PH and Psoriasis excema skin rashes

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Mossy

Daenerys Targaryen
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Interestingly, some research indicates that pH levels may also be affected by seasonal changes. Many patients with eczema and psoriasis see a marked improvement over the summer months, only to relapse once winter arrives. There is some evidence to suggest that the summertime improvement may be related not only to increased sunlight levels, but increased humidity and greater water consumption, all of which aid in balancing acidity and alkalinity.
How does pH affect psoriasis?

As with many other conditions, pH imbalance can have multifold negative impacts on psoriasis. Organs work harder to balance the system, stored minerals are used up, toxins are filtered though the skin to compensate for the workload placed on other organs, and some researchers believe it may also lead to leaky gut syndrome. Oftentimes people with a pH imbalance suffer from joint pain and arthritis as well as skin problems.
Increased acidity in the body may create an environment that aggravates psoriasis. When the system becomes too acidic, organs such as the kidneys have to work extra hard to return the system to more alkaline levels. In order to achieve this, sodium, potassium and often calcium are utilized, depleting our mineral reserves. These minerals are often leached from the bones, and unless foods or supplements containing these minerals are consumed, mineral stores may remain low or depleted, which over time can lead to even worse health problems, including osteoporosis.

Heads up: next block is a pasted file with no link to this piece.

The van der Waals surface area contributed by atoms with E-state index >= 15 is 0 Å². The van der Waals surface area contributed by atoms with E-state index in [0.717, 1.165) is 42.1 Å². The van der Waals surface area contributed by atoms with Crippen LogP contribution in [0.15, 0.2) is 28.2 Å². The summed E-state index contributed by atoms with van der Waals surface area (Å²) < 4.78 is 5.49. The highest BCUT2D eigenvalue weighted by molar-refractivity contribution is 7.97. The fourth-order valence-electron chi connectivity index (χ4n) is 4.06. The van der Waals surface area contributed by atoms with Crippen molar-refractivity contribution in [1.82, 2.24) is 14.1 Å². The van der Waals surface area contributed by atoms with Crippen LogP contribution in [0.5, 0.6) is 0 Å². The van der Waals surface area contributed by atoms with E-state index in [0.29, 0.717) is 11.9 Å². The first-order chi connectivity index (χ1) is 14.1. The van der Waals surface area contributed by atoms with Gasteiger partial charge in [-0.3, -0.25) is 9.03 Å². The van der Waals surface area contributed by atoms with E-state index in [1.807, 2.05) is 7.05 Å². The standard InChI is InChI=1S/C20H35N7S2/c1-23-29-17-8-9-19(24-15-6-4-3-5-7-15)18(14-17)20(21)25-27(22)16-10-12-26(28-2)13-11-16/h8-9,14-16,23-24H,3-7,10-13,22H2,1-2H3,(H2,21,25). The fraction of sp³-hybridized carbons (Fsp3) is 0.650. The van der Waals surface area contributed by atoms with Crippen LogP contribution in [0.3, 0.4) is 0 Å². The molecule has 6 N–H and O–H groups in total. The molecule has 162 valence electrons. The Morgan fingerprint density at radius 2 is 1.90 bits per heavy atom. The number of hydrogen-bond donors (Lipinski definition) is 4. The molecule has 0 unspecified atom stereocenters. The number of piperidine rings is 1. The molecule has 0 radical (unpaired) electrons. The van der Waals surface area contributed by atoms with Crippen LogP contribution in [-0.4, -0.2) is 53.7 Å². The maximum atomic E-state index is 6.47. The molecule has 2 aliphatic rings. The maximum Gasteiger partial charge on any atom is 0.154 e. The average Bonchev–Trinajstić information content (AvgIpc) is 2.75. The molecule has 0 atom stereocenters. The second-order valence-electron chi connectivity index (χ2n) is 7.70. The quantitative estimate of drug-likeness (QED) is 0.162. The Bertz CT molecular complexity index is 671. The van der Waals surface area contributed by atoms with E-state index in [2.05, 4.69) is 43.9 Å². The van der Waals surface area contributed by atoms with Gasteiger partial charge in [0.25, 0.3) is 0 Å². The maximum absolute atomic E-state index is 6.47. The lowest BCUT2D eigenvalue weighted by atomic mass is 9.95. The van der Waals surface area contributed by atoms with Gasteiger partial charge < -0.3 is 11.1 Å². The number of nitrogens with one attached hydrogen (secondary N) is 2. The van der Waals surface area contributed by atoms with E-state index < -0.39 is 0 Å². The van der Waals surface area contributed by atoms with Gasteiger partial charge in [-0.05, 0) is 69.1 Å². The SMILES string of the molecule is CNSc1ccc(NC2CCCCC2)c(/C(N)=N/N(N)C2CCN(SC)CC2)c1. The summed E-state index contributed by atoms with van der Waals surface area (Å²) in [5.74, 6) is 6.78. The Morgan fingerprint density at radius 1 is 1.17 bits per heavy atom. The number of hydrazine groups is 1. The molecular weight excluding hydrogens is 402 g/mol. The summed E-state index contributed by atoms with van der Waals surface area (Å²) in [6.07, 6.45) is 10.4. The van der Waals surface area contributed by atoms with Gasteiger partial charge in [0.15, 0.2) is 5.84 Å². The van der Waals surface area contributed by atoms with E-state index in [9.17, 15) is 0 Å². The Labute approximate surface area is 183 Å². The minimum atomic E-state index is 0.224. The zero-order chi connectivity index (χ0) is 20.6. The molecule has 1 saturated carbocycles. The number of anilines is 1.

If you have read our articles on toxicity, you already know that increased toxicity from overtaxed organs can greatly impact inflammatory conditions like psoriasis. Just to quickly review, when organs like the kidneys and liver cannot effectively filter toxins from the blood, other organs like the skin and lungs take over the job of filtration. When this occurs, toxins, which usually are excreted through the urine, end up on the surface of the skin and exacerbate existing conditions like acne, psoriasis, and eczema. In the instance of an overly acidic system, the kidneys are working very hard to balance the system, and may not be effectively doing their job of filtering toxins. This can compound existing problems of overtoxicity, leading to systemic problems throughout the body.
For example, an acidic system can lead to leaky gut syndrome, which many researches consider one of the main driving factors in increased psoriasis flare-ups. "Leaky gut" is the term some researchers use to describe a condition where the intestines actually develop small holes and leak toxins and particulate food matter back into the system. This is most often caused by poor dietary choices. The toxins and particles travel through the system and can cause inflammation both internally and externally. Read more about leaky gut.
 

Grandma Roody

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Apr 19, 2014
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Thanks you #1


As you know, Grandma and Grandpa both have some joint pain, and it is noticably better in the summer.

Keeping warm and sunlight? Helps raise ph at a high level.


Good work Sister


Grandma